Half a century ago, Belgian Zoologist Bernard Heuvelmans first codified cryptozoology in his book On the Track of Unknown Animals.

The Centre for Fortean Zoology (CFZ) are still on the track, and have been since 1992. But as if chasing unknown animals wasn't enough, we are involved in education, conservation, and good old-fashioned natural history! We already have three journals, the largest cryptozoological publishing house in the world, CFZtv, and the largest cryptozoological conference in the English-speaking world, but in January 2009 someone suggested that we started a daily online magazine! The CFZ bloggo is a collaborative effort by a coalition of members, friends, and supporters of the CFZ, and covers all the subjects with which we deal, with a smattering of music, high strangeness and surreal humour to make up the mix.

It is edited by CFZ Director Jon Downes, and subbed by the lovely Lizzy Bitakara'mire (formerly Clancy), scourge of improper syntax. The daily newsblog is edited by Corinna Downes, head administratrix of the CFZ, and the indexing is done by Lee Canty and Kathy Imbriani. There is regular news from the CFZ Mystery Cat study group, and regular fortean bird news from 'The Watcher of the Skies'. Regular bloggers include Dr Karl Shuker, Dale Drinnon, Richard Muirhead and Richard Freeman.The CFZ bloggo is updated daily, and there's nothing quite like it anywhere else. Come and join us...

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Thursday, November 18, 2010


This picture of a progressiv(ish) rock band called The Nighthawks from the north of England about 20 years ago includes a current CFZ stalwart. Can you guess who it is?


We have been keeping quiet about this because a technical paper by Max and Darren is in the works. However, we have been pipped at the post by the BBC so we can go public. The story is also in the forthcoming A&M and reads:

A recent discovery was made in the archives of the Bristol City Museum and Art Gallery by Max Blake, one of the best known of the younger brigade of CFZ members, and as I have said on a number of occasions, someone who together with Dave Braund-Phillips will be managing the circus once I've finally retired or died.

Although there have been reports of unknown cat-like animals in the UK on and off for centuries, there has been a paucity of hard evidence. Until now the only reports of specimens actually being secured are from the last 40 years or so. Max has discovered an animal, which appears to be a Canadian lynx, that was shot over a century ago.

He is currently working on a technical paper with Dr Darren Naish that will contain all the details. He has asked us not to reveal anything more until it is published, and we of course agreed. When we are able to do so we shall have more photographs, and all the technical details that anyone could possibly want. Well done, mate.


It is about seven minutes in.

Beachcombing's baby-eating eagles

As I have noted before, the `Beachcombing` blog has been one of my favourites for some weeks. It often includes snippets of great fortean zoological interest like this:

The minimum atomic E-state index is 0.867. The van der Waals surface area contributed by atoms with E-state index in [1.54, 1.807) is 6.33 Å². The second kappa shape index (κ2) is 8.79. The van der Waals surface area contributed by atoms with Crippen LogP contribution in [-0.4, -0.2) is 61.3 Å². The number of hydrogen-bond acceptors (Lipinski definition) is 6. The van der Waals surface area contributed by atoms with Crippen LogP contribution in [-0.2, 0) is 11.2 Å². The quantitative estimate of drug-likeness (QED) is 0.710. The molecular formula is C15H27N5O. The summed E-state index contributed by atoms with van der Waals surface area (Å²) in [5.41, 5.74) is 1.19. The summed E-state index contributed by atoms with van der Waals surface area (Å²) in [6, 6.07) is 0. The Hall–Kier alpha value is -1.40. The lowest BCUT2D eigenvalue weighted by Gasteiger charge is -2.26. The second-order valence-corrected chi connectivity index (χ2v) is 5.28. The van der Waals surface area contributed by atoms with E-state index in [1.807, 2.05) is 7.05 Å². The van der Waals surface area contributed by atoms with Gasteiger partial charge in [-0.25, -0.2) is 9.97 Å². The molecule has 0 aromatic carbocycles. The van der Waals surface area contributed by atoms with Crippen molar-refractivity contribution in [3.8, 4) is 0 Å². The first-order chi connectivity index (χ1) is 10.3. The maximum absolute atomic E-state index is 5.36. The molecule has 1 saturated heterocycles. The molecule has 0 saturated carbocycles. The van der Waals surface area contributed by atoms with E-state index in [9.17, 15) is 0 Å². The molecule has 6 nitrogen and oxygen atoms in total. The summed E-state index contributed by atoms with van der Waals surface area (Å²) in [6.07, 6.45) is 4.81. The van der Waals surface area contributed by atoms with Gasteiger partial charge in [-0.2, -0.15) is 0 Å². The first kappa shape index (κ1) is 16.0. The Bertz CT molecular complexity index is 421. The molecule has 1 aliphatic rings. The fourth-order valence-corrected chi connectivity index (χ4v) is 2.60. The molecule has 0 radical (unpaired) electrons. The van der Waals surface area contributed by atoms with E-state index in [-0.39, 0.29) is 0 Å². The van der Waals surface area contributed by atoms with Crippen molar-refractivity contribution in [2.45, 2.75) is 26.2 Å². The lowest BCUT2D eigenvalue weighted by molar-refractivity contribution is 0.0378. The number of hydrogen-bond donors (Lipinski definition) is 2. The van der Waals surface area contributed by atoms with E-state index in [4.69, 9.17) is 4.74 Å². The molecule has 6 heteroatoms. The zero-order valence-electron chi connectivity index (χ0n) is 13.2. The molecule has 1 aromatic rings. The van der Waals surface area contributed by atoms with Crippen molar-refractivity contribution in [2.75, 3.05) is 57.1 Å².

When Beachcombing first came to Italy, many years ago, he spent a summer in a room with an enormous wardrobe – the stuff of C. S. Lewis fantasies. This wardrobe was not only huge, but it also had a memorable print on the front. An eagle was being attacked by a weepy mother and in the eagle’s claws was a small baby that the mother had foolishly left in a meadow. The image entered Beachcombing’s dreams – be careful what you put on your wardrobes – and Beachcombing has set himself, in an act of nostalgia, a question: is there a single well-documented case of an eagle carrying off a baby or child?

Read on...


The other day I was looking up the words 'Strange animals in Laos' when I came across the following intriguing information in Google Books:

Among the strange animals belonging to Siam, there is one described under the name of Khon Pāā, which belongs to the known genus of natural history. This animal has been seen by the prince and hundreds of others, yet we must confess, we are inclined to doubt the accuracy of description. The Khon Pāā resembles a man; it is five feet high, walks erect, has no knee joints, and runs faster than a horse.Should he accidentally fall, he is forced to crawl to a tree or something else, by which he again raises himself on his feet. His skin is transparent as a China horn lantern; his entrails are distinctly seen through it, and his abdomen shines like a looking-glass – credit qui vult, non ego. Under the superstitious notion, that the presence of the animal in Bankok was unlucky, his owners were bambooed, and all their property was confiscated by the king for bringing him there. This treatment caused so much terror, that no one has since ventured to bring a specimen of the beast from his native lurking places (1)

The transparent skin reminds me of E.T.'s glowing belly!

The Khon-Paa has by today been transformed,thus: 'Traditionally, in Thailand, the forest has a negative connotation. For example, the term Khon paa (forest people) is a perjorative term for the backward, uncivilised,and wild, as opposed to Khon meuang (town people) , which relates to the modern,clean,and well educated….' (2)

1. W.S.W.Ruschenberger. (c.1835) A voyage round the world: including an embassy to Muscat and Siam in 1835 pp294-295